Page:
When the UK and other countries decided to protect the Libyan rebels and assist their revolution a year ago, the Prime Minister, Foreign Secretary and other leaders promised that the lessons of Iraq would be learned; and that plans would be in place to deal with the aftermath.
Those promises are ringing hollow in Mali and Niger today.
It was shocking to learn that the President of Mali, Amadou Toumani Touré, had been ousted in a military coup. After all, for twenty years, Mali has been recognised as one of the more successful democracies in Africa.
The soldiers who carried out the coup say that they did so because of Touré’s handling of the Tuareg rebellion in the north of the country – a rebellion that many in Africa, including the ousted President, attribute to the impact of the Libyan revolution.
Raymond Yoro, the National Executive Secretary of CAFOD partner CADEV Niger, recently told me:
“The fighting in the north of Mali today is a direct consequence of what happened in Libya. People left Libya with arms: they brought millions of tonnes of arms into Mali, and that is why there is a problem at the moment.
“I met President Touré recently, and he said to me that people should stop thinking of the fighting in the north of his country as a Tuareg rebellion, because it is the people who came from Libya that brought the arms.
“Today the rebels say that they are fighting for independence, but they are not the only people who live in the north. There are several other tribes who don’t want independence, and there is a large group of Tuareg who are not in agreement with the ones who want to separate the region.
“The President was annoyed that it’s not more widely recognised that the rebellion in the north of Mali is a problem that came from Libya. He said it’s like someone cleaning his courtyard, throwing all the rubbish into his neighbour’s courtyard and then coming back and saying to his neighbour: ‘Your courtyard is very dirty’. The fighting in Mali is happening because of Libya. That’s the true problem.”
Adding to the food crisis
The fighting in the north of Mali has, according to UNOCHA, so far driven 200,000 people from their homes. More than 25,000 people have been forced to cross the border into a near-desert region of neighbouring Niger that is already facing severe food and water shortages. With CAFOD’s support, CADEV has been providing emergency aid to the refugees, but there is no sign of the crisis abating.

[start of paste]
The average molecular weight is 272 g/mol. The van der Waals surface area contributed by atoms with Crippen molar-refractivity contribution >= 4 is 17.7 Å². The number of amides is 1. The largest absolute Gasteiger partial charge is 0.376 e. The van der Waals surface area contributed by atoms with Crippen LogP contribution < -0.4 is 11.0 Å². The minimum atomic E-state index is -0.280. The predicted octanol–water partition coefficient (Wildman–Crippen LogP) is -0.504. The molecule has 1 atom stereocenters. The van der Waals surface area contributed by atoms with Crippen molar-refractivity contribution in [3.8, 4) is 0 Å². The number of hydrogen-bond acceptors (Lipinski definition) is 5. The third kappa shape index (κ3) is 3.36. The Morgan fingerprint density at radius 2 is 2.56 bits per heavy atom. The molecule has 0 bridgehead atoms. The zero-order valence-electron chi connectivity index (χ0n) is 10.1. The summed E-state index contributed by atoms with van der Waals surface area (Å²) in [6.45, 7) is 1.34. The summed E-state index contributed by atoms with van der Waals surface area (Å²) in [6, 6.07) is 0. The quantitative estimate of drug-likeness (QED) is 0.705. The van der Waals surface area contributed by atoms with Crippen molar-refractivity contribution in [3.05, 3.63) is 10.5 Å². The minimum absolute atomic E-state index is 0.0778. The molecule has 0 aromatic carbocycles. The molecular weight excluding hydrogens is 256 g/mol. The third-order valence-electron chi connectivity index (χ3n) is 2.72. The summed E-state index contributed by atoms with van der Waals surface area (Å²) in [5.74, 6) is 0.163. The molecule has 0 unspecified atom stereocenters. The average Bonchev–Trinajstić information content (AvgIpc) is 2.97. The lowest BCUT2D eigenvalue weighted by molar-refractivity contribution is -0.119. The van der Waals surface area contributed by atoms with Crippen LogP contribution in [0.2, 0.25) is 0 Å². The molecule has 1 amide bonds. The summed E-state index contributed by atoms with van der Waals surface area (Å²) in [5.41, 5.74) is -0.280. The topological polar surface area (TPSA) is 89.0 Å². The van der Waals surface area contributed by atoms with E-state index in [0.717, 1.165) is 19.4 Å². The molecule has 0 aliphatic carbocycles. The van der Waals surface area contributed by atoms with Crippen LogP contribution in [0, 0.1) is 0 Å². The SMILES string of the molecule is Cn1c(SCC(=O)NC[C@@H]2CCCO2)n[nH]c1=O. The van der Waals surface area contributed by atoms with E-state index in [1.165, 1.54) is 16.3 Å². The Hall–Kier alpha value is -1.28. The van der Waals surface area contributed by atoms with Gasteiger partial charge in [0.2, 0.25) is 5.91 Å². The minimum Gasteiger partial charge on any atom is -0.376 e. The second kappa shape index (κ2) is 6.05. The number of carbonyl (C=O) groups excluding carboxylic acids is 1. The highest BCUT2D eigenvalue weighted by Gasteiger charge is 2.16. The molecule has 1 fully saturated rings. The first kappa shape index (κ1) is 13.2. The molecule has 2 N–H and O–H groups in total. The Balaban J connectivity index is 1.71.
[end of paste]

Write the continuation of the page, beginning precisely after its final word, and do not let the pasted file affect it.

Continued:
“I’d be astonished if the refugees can return to Mali soon,” said Raymond. “There’s no solution in sight, and one isn’t going to happen overnight. We just hope they will be able to go back to their own land during the rainy season, so that they can farm.”
That was before news of the military coup in Mali emerged, which has reduced the prospect of the refugees returning home and made it more likely that thousands more will join them.
The revolution in Libya has also had a devastating effect on Niger itself: hundreds of thousands of Nigeriens were forced to leave Libya in 2011 because they were being targeted during the fighting.
“I know that people in Europe see the revolution in Libya as a good thing, but for us it was very bad indeed,” said Raymond. “Hundreds of thousands of people from Niger were working in Libya. They did all sorts of work: building work, housework, often the jobs that Libyans didn’t want to do. They were working to support their families back home. The remittances they sent home were very, very important to the economy of Niger.
“But during the revolution, people in Libya lost their heads. They went completely mad. They seemed to think that all Sub-Saharan Africans were mercenaries who would take arms to support Gaddafi. People from Niger working in Libya were attacked and even murdered. They had no choice but to flee: they had to run for their lives.”
Today, millions of people in Niger and neighbouring countries are facing devastating food shortages.
The shortages have principally been caused by a disastrous harvest last year. But the loss of remittances from Libya, and the influx of refugees from Mali, has undoubtedly made the situation worse.
Right now, Mali and Niger are having to deal with the aftermath of the Libyan revolution with barely any help from Western governments. However unwittingly, our countries helped to create these crises; we cannot now look the other way.